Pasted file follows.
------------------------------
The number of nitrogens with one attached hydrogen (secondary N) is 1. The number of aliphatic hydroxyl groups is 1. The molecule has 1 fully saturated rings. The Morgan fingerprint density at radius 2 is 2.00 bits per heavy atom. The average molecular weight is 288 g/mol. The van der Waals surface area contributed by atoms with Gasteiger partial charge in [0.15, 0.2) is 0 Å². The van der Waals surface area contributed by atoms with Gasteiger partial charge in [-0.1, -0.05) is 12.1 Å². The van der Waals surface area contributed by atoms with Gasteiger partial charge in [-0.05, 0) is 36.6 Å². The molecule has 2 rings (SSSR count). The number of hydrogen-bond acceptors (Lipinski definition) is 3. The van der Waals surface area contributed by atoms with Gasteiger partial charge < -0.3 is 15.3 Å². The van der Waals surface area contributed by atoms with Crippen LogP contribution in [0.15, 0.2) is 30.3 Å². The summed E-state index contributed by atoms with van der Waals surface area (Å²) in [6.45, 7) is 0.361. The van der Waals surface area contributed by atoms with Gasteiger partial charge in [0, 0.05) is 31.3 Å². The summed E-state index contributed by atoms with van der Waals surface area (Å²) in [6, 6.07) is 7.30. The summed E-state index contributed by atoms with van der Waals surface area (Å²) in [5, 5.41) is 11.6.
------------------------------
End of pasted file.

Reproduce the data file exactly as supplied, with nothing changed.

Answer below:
The number of nitrogens with one attached hydrogen (secondary N) is 1. The number of aliphatic hydroxyl groups is 1. The molecule has 1 fully saturated rings. The Morgan fingerprint density at radius 2 is 2.00 bits per heavy atom. The average molecular weight is 288 g/mol. The van der Waals surface area contributed by atoms with Gasteiger partial charge in [0.15, 0.2) is 0 Å². The van der Waals surface area contributed by atoms with Gasteiger partial charge in [-0.1, -0.05) is 12.1 Å². The van der Waals surface area contributed by atoms with Gasteiger partial charge in [-0.05, 0) is 36.6 Å². The molecule has 2 rings (SSSR count). The number of hydrogen-bond acceptors (Lipinski definition) is 3. The van der Waals surface area contributed by atoms with Gasteiger partial charge < -0.3 is 15.3 Å². The van der Waals surface area contributed by atoms with Crippen LogP contribution in [0.15, 0.2) is 30.3 Å². The summed E-state index contributed by atoms with van der Waals surface area (Å²) in [6.45, 7) is 0.361. The van der Waals surface area contributed by atoms with Gasteiger partial charge in [0, 0.05) is 31.3 Å². The summed E-state index contributed by atoms with van der Waals surface area (Å²) in [6, 6.07) is 7.30. The summed E-state index contributed by atoms with van der Waals surface area (Å²) in [5, 5.41) is 11.6.